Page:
Transcript: Is a Tribunal an Effective Way to Deal With Saddam Hussein?

This is a partial transcript of The Big Story With John Gibson, April 20, 2004, that has been edited for clarity.

JOHN GIBSON, HOST: Iraqi police and civilians cautiously returning to Fallujah hoping the calm won't be followed by a storm. We'll see what happens there, and in other hot spots. But also this business with Saddam Hussein (search) himself. Retired Major Andy Messing (search) joins me from Washington to talk about the call to disarm, the pullout by some of our allies and Saddam's tribunal. The big question, is a tribunal an effective way to deal with Saddam Hussein? What do you think, Major?

MAJ. ANDY MESSING, US ARMY (RET): Anything that's fast, efficient to get to a conclusion is important because the longer it drags out, the more you give aid and sympathy to the crazies over there.

GIBSON: Major, isn't this a kind of dangerous thing to run? As much trouble as we've had even moving a convoy, a moving target, up and down the roads, if you are going to take a certain building and put Saddam Hussein in it and run a trial in a country that is still beset by what amounts to armed armies of his fellow or followers, aren't you asking for trouble?

MESSING: It's a very delicate situation. Obviously, there has to be some very detailed thought to how it goes about or else it could wind up being a major disaster, a PR disaster.

GIBSON: What do you think about the predictable outcome? You can hardly imagine Saddam Hussein acquitted. He certainly is going to be found guilty. Do you think the world is going to accept a death penalty from Iraqis on Saddam Hussein?

MESSING: The trials at Nuremberg after World War II should set the tone with respect to highlighting the man's criminal activities and have a certain measure of dignity to it to come to a rapid conclusion, so we can get on. The Iraqi people for the most part will be sympathetic if it's couched with proper evidence. Otherwise it could be, like I said, a PR disaster and exacerbate the situation.

GIBSON: Major, what's going on in Fallujah? We're looking at some video there. The Marines have the place surrounded. They're threatening to pound the insurgents, go in and kill them all unless the insurgents immediately turnover their heavy weapons, mortars and RPG's. Only today those kinds of people -- we're talking about Saddam's followers -- fired on a prison in -- dropped some mortar rounds in there and killed 21 Iraqi prisoners. And, yet, we have to worry about the people of Fallujah. How do you handle this problem when there's people in there armed insurgents hiding among innocent citizens?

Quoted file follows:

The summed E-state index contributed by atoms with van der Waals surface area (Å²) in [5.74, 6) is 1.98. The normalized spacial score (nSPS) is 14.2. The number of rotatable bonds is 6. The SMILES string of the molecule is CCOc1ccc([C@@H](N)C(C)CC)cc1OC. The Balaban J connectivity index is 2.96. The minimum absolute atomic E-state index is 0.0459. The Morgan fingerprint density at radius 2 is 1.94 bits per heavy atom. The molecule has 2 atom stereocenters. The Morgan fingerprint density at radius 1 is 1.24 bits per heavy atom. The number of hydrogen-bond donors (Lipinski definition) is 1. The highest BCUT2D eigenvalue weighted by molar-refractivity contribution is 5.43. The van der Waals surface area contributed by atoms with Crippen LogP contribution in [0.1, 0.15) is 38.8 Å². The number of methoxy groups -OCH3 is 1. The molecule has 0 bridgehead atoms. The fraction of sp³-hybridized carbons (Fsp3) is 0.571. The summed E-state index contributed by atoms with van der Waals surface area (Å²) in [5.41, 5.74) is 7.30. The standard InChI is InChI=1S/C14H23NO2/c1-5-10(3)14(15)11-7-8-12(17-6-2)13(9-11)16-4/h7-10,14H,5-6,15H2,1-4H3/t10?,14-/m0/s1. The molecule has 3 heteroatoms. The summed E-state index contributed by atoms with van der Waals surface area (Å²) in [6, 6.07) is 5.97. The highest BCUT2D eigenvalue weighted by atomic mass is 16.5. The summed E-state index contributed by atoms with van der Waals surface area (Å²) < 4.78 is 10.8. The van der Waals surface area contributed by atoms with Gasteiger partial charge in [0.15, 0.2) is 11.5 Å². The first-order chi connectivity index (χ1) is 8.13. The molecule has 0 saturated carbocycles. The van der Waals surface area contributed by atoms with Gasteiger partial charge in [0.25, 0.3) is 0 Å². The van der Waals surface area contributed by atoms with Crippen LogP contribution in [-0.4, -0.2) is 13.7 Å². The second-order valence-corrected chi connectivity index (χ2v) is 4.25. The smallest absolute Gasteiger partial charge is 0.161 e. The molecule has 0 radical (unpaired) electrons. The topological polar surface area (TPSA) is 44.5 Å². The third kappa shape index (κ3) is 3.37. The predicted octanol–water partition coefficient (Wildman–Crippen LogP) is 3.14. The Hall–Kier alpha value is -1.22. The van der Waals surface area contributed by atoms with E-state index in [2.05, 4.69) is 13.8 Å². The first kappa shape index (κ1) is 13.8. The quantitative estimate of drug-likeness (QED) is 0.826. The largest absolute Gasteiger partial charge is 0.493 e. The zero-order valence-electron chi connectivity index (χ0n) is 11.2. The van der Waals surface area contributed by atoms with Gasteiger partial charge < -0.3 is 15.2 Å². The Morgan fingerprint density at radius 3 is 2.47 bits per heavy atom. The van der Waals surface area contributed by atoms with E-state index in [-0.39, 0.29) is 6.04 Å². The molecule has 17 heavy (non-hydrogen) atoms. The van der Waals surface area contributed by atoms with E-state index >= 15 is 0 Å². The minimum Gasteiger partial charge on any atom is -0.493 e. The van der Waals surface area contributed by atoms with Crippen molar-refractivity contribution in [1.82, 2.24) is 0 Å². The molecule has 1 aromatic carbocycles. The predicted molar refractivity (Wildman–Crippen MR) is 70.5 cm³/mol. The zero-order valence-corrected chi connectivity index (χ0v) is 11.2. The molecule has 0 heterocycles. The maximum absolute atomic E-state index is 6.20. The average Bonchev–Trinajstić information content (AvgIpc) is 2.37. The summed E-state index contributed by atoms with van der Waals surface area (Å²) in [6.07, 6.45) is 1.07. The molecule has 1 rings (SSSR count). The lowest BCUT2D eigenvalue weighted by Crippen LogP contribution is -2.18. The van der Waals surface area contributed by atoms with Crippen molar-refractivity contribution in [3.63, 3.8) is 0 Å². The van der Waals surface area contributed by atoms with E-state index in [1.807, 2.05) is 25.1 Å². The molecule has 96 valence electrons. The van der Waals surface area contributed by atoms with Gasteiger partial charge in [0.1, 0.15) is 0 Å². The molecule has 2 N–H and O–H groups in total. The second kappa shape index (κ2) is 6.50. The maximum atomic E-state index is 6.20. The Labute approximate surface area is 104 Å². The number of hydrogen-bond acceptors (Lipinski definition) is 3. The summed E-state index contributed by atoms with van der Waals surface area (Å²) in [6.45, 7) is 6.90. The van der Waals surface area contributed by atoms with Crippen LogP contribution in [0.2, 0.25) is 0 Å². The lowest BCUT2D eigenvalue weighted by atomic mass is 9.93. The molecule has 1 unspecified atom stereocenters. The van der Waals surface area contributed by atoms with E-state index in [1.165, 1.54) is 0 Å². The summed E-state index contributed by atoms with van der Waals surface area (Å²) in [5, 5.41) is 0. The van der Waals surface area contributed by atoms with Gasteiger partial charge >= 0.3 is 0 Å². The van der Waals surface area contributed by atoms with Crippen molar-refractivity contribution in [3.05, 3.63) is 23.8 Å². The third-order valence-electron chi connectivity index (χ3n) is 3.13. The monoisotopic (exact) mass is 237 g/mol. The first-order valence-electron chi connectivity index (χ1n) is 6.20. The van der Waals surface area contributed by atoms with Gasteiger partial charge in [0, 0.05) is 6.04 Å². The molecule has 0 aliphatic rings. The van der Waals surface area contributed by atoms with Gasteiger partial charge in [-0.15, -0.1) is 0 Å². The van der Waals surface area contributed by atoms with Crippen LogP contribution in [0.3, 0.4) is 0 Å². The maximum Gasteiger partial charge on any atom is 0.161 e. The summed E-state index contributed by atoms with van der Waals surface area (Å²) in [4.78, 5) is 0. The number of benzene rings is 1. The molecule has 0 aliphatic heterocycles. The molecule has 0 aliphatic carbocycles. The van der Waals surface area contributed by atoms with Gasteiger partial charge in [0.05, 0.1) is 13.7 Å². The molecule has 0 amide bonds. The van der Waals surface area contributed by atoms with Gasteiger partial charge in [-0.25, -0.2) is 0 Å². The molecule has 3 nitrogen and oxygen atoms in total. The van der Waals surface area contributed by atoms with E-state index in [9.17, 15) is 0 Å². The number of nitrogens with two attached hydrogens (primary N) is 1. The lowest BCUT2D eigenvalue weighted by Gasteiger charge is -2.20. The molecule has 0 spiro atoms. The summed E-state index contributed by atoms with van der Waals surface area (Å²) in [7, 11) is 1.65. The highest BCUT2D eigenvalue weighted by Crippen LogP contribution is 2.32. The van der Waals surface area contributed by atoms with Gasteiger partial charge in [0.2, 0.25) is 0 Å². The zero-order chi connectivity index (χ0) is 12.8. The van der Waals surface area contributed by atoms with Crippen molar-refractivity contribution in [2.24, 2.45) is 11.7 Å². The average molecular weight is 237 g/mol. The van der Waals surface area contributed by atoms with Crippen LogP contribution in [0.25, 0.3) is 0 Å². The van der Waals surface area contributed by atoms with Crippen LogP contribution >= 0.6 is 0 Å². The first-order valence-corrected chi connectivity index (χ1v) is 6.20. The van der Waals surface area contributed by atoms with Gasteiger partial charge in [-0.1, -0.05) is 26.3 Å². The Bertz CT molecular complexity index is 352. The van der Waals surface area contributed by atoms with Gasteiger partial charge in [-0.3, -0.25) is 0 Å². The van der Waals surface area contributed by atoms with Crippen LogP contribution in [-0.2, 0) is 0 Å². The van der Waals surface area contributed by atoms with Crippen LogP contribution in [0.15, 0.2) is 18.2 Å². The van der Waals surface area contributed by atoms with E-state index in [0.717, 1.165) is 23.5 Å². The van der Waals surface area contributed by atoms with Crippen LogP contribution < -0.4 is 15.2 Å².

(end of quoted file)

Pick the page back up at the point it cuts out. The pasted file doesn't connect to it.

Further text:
MESSING: Obviously, the tactical ground commanders have the best picture of everything. Especially when they're getting satellite intelligence and signal intelligence, so they'll have the best picture. I would think that they would try to use the level of restraint in just cordoning off the area and seeing how it goes because time is on our side in this particular case. We don't need to rush in and fight out of anger. Sun Sui wouldn't like that. A lot of cogent ground commanders that would want to back off and let the troublemakers stew in the juices, wind of starving a little bit. So we have even a more of a tactical advantage. We'll see what happens.

GIBSON: Major, listen, you are the military expert, not me. Nonetheless, the troops surrounding Fallujah are occasionally taking fire, are occasionally getting picked off. We're losing people conducting the siege. Don't you have to -- don't you have an obligation to the troops to go ahead and move, get it done, whatever is going to happen happens and get it over with so our troops are not exposed to this any longer?

MESSING: Well, I was in Somalia in 1993 right before Black Hawk down, and you have to understand what kind of environment you are dealing with. First of all, there's a lot of foreign fighters and dissidents that are from the Saddam Hussein regime that are in there that are dedicated to killing as many Americans as they can. If you can operate and the ground commanders seem to be doing this, to isolate these people and to try to get them to come to a situation where they wind up putting down their weapons, I think that's a better thing than just rushing in, trying to get it over with. You can -- you can wait things out. I mean, I made reference to Sun Sui. Sun Sui talks about these kind of low-intensity conflicts. And you have to pay attention to the idea that you can't just react out of anger or react out of -- because you think you are in a time restraint. You have to do the cogent thing. We're already up at 700 casualties right now. And we're going to be leaving here under certain situations in the future. I don't think we should do anything precipitously.

GIBSON: Major Andy Messing. Major, thank you very much. Appreciate you joining us.

MESSING: Thank you.

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